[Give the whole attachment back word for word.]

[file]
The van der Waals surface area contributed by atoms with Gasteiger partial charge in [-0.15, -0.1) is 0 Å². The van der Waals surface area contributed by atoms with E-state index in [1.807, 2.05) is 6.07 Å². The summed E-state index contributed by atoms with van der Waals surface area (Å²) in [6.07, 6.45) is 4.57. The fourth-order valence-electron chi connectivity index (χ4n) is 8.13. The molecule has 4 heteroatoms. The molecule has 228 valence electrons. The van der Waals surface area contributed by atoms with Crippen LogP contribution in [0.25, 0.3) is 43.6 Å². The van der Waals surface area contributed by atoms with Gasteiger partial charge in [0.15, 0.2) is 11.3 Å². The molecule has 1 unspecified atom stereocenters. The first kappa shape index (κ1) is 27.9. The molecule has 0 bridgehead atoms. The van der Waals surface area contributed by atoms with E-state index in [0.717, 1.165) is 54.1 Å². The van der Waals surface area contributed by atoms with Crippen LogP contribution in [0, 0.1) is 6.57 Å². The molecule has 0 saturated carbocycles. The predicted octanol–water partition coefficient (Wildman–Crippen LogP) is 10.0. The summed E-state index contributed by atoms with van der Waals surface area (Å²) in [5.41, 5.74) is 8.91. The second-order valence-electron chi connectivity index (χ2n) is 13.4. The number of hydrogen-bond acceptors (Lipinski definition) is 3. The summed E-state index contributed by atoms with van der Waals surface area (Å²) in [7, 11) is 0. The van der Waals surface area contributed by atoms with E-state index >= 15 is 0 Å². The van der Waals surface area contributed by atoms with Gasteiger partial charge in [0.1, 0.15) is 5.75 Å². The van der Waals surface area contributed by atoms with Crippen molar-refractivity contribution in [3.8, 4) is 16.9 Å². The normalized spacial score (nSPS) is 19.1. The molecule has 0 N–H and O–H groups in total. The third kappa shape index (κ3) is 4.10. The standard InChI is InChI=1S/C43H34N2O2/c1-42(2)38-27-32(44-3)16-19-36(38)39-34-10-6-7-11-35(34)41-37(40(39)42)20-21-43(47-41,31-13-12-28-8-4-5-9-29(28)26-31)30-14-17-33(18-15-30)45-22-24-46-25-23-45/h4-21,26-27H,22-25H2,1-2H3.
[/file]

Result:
The van der Waals surface area contributed by atoms with Gasteiger partial charge in [-0.15, -0.1) is 0 Å². The van der Waals surface area contributed by atoms with E-state index in [1.807, 2.05) is 6.07 Å². The summed E-state index contributed by atoms with van der Waals surface area (Å²) in [6.07, 6.45) is 4.57. The fourth-order valence-electron chi connectivity index (χ4n) is 8.13. The molecule has 4 heteroatoms. The molecule has 228 valence electrons. The van der Waals surface area contributed by atoms with Crippen LogP contribution in [0.25, 0.3) is 43.6 Å². The van der Waals surface area contributed by atoms with Gasteiger partial charge in [0.15, 0.2) is 11.3 Å². The molecule has 1 unspecified atom stereocenters. The first kappa shape index (κ1) is 27.9. The molecule has 0 bridgehead atoms. The van der Waals surface area contributed by atoms with E-state index in [0.717, 1.165) is 54.1 Å². The van der Waals surface area contributed by atoms with Crippen LogP contribution in [0, 0.1) is 6.57 Å². The molecule has 0 saturated carbocycles. The predicted octanol–water partition coefficient (Wildman–Crippen LogP) is 10.0. The summed E-state index contributed by atoms with van der Waals surface area (Å²) in [5.41, 5.74) is 8.91. The second-order valence-electron chi connectivity index (χ2n) is 13.4. The number of hydrogen-bond acceptors (Lipinski definition) is 3. The summed E-state index contributed by atoms with van der Waals surface area (Å²) in [7, 11) is 0. The van der Waals surface area contributed by atoms with E-state index >= 15 is 0 Å². The van der Waals surface area contributed by atoms with Gasteiger partial charge in [0.1, 0.15) is 5.75 Å². The van der Waals surface area contributed by atoms with Crippen molar-refractivity contribution in [3.8, 4) is 16.9 Å². The normalized spacial score (nSPS) is 19.1. The molecule has 0 N–H and O–H groups in total. The third kappa shape index (κ3) is 4.10. The standard InChI is InChI=1S/C43H34N2O2/c1-42(2)38-27-32(44-3)16-19-36(38)39-34-10-6-7-11-35(34)41-37(40(39)42)20-21-43(47-41,31-13-12-28-8-4-5-9-29(28)26-31)30-14-17-33(18-15-30)45-22-24-46-25-23-45/h4-21,26-27H,22-25H2,1-2H3.